The same goes with the Schiller P/E. It is a moving average of the multiple P/Es. And looking at it and saying: “market is overvalued and will crash” is like looking at 50-day MA and say the market will go up because the price is above the 50-day MA. Although it may go up, the moving average doesn’t have a predictive function as well as P/E doesn’t possess such predictive power.


Another indication of this selling end is FED and the recent FOMC meeting notes released yesterday. Our friendly neighbor Jerome-man indicated 6 to 7 interest hikes by 2024. And the market didn’t flinch! Remember when Powell said that they would raise the rates in 2018 and the market tanked? Trump was furious at that time and was even thinking of replacing Powell for it. Today, the market ended the session with a 1.3% rally.

Wait for FED tapering and interest rates hike!

As I said above, FED announced the rates hikes. Six or seven of them! But will they actually do it?

This indicates one thing and that is that the FED expects our economy to prosper. It sees it as in good shape and growing through 2024. That alone will prop the markets for the near future, or at least until the FED actually raises the rates. So far, they have been talking about tapering and raising the rates since 2009. They were setting all sorts of limits after which they will do it. For example, Janett Yellen was talking for years about raising the rates once inflation hits the 2% mark. Today, inflation is at a 5%+ mark. So here came the “transitory” explanation to excuse no tapering and no rates raise (although I think this inflation is really transitory; I agree with Lacy Hunt on this).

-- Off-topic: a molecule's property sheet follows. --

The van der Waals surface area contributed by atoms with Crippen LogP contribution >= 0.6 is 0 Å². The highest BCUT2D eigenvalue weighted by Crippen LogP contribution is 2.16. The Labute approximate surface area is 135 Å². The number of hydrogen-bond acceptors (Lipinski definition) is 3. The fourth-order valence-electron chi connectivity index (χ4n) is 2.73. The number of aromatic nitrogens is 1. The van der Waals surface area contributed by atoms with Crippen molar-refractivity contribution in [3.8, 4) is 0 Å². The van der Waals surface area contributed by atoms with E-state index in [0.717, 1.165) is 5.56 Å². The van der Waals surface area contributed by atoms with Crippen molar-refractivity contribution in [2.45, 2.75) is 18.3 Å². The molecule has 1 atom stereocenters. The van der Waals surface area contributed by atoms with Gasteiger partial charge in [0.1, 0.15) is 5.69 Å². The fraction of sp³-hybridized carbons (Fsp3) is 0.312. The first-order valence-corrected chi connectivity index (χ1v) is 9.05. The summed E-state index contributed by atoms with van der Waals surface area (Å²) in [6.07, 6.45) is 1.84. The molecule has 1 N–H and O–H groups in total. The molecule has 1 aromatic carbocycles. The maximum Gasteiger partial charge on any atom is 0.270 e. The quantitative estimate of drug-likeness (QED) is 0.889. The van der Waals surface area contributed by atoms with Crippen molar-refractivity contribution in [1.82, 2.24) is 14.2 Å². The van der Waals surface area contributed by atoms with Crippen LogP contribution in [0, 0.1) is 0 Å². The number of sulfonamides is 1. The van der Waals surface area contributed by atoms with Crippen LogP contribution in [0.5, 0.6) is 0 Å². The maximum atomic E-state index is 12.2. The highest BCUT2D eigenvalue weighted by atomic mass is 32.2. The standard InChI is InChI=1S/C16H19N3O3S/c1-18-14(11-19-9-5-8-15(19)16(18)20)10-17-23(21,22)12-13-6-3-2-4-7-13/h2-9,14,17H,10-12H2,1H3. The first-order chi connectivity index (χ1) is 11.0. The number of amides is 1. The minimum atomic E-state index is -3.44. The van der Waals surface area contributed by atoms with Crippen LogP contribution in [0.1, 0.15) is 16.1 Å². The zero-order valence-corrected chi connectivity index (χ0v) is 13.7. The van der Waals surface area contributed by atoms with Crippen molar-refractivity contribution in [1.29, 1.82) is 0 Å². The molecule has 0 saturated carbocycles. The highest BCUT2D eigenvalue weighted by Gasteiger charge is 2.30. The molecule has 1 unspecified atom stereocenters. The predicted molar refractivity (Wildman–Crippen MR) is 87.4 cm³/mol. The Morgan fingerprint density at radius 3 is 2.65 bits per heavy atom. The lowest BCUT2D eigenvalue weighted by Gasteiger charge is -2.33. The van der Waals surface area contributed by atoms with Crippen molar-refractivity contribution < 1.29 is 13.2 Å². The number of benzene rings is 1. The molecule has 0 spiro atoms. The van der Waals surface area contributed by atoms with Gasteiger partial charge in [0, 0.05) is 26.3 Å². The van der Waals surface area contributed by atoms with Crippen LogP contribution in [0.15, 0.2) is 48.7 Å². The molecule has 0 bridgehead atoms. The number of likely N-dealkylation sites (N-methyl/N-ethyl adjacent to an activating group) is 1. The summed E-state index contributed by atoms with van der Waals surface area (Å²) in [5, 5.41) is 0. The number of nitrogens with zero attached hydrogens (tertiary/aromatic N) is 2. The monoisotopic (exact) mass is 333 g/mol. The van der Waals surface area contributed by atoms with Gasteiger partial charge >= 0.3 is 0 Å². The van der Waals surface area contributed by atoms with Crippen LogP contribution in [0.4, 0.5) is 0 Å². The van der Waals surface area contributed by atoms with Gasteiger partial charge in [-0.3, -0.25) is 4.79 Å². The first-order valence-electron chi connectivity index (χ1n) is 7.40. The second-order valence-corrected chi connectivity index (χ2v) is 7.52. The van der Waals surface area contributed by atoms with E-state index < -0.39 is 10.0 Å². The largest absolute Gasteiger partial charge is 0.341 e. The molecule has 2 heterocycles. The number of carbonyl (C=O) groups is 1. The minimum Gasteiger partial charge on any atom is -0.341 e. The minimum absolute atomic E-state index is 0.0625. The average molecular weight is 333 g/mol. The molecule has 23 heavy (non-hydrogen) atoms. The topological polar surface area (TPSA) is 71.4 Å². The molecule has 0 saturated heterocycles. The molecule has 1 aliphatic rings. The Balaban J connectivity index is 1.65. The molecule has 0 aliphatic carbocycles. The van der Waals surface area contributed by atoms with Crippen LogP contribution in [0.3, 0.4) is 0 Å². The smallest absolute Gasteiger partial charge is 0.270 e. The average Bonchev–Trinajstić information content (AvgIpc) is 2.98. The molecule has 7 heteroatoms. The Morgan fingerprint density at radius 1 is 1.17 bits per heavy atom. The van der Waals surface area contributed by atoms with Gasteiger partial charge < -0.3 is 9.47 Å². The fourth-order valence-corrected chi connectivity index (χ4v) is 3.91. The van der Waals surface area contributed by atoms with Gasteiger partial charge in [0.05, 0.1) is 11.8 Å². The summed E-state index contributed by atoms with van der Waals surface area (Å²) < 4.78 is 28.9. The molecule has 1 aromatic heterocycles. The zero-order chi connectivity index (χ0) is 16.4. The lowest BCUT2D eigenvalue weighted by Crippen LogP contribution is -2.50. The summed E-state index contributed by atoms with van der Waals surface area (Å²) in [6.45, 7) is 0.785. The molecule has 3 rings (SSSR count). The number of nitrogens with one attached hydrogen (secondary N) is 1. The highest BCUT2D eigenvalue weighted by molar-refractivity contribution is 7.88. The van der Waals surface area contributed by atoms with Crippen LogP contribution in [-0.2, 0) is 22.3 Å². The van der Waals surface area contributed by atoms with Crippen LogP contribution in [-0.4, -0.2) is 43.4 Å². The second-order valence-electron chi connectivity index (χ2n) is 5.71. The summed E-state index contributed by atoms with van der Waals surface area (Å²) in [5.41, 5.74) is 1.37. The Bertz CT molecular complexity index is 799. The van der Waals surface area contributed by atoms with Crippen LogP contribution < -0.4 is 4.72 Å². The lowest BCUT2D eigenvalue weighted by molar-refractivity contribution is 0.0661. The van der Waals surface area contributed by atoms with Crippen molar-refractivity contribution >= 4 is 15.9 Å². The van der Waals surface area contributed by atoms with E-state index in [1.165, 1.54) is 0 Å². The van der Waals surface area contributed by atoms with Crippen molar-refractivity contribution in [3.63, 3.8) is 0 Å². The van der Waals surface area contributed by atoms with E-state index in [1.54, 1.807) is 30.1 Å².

So will FED do it and raise the rates? I personally doubt it. I think FED is scared itself of any market selloffs and they will do whatever it takes to make the markets flow above the water and step in every time the market’s boat gets shaky.

What’s next?

I do not rely on technical analysis only. I, in fact, suck in technical analysis. But when I saw the market printing the inverted hammer candle and knowing these fundamental relationships of the P/E, earnings, the reluctance of further selling from investors, I realized that this selling was finally over.

It doesn’t mean that there will be no more selling in the future. No, we may see another selloff next week, or next month (but most likely next year). I do not have a crystal ball to predict the next selloff (I wish I had one) but I can say with certainty that this particular selling is done. Expect a path to recovery.

I like to follow Chris Ciovacco and his weekly market analysis. He does a great job identifying past occurrences of what is happening today (or similarities). In his last video he identified similar market trends since 1950 up to today and he looked at what happened next and compared it with what is happening today.

Although this is not a prediction, it can set one’s expectations of a possible future outcome.

SPX historical trends

Can this outcome change and be different from those similar past occurrences? Of course, it can. There is no guarantee to it. As an old adage says, past performance is not a guarantee of the future outcome. But this adage is a CYA note from the brokers and investment advisors to protect themselves while the market and its behavior are about human psychology. And humans repeat themselves very often.

1 response to “Why selling is over, at least for now”

  1. Tomislav says:

    Make sense to me!

Leave a Reply

Your email address will not be published. Required fields are marked *